In this context, various recommendations related to gender-based violence include:
- Cultural change: it is necessary to rethink the privileged status held by men in society, because the position of power that they have traditionally occupied is now being challenged by women and other men. To achieve this, it is critical to generate new models of masculinities based on shared power, without feelings of superiority. It is equally vital to go beyond educational and social issues, in order to acknowledge that men and women have the right to build their lives without conforming to rigid gender roles. Crucial to this goal or end, is the elimination of discriminatory beliefs, gender stereotypessocial norms that tolerate and perpetuate violence and abuse, as well as the social structures that replicate inequality and discrimination.
- Political Action: as explained above, UN Women has called for making the ´´shadow pandemic ´´– that is, the situation of violence against women – visible. If something is invisible to a society at large, it is only because it is tolerated by that culture. The fight against violence requires an approach that emphasizes shared responsibility among government, civil society, academia, and the private sector to truly generate this cultural change.
- Prevention: a comprehensive approach to prevention is essential. In this regard, it is essential to have effective prevention, protection, and prosecution responses from the viewpoints of all entities within the security and justice systems – from the police, to the prosecutors, and to the judiciary. In other words, it is key to construct societies and institutions in which the abuse of power is an uncommon practice rather than the pandemic norm, as it remains today. The causes of this pandemic of violence must be addressed, although, since they are varied, they demand differentiated and systemic approaches.
The most efficient “vaccine” to eradicate the pandemic of violence against women is a cultural change that addresses the imbalance of power and control in society.
You may be interested in the video from the Forum on Masculinities, Violence, and Cultural Change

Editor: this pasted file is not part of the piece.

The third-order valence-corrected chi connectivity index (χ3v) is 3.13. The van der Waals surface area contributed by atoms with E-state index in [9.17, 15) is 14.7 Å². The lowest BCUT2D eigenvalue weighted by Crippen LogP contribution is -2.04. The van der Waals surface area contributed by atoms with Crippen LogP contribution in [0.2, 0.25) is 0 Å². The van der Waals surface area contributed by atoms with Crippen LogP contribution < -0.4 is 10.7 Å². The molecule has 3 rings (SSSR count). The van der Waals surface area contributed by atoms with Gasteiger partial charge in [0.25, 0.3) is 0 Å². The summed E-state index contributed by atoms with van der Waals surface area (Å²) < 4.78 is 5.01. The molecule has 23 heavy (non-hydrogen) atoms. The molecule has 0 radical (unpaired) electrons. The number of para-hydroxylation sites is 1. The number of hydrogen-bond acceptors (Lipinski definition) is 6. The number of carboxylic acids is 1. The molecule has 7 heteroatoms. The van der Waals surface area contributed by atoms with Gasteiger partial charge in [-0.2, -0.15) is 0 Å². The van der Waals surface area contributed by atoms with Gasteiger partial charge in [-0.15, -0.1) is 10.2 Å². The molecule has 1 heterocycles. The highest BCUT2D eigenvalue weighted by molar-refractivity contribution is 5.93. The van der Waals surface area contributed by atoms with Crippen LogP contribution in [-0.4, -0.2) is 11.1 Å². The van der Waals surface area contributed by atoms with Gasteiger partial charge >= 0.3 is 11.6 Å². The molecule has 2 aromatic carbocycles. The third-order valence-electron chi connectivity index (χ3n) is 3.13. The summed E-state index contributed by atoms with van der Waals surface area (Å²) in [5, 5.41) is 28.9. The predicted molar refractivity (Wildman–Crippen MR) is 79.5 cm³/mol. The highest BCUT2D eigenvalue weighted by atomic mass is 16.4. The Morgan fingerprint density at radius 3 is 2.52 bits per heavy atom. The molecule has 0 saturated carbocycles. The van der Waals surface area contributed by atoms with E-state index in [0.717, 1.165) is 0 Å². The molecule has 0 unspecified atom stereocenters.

Promundo is a global leader, with more than 20 years of experience in over 40 countries, in advancing gender equality and preventing violence by engaging men and boys in partnership with women, girls, and individuals of all gender identities.
 Gary Barker, PhD, is a leading global voice in engaging men and boys in the promotion of gender equality and positive masculinities. He is the CEO and founder of Promundo; the co-founder of MenCare, a global fatherhood campaign active in more than 50 countries that promotes the participation of men as caregivers; and the cofounder of Men Engage, a global alliance of over 700 NGOs. He created and leads the International Men and Gender Equality Survey (IMAGES), the largest survey ever conducted on men’s attitudes and behaviors related to violence, fatherhood, and gender equality. Baker is the co-author of the 2015 and 2017 State of the World’s Fathers’ reports, and has advised the UN, the World Bank, numerous national governments, and key international foundations and corporations on strategies to engage men of all ages in gender equality. In 2017, Apolitical named Baker one of the 20 most influential people in gender politics worldwide. He is a member of Ashoka, and received the “Voices of Solidarity” award from Vital Voices for his work on engaging men in gender equality. Barker has a PhD in Developmental Psychology from Loyola University Chicago.
 Barker, G., Workshop: Masculinities, Violence, and Socio-cultural Change, M Forum, March 10, 2021. Min. 7:55. https://www.youtube.com/watch?v=1k9LDLreSTU&list=LL&index=18&t=1906s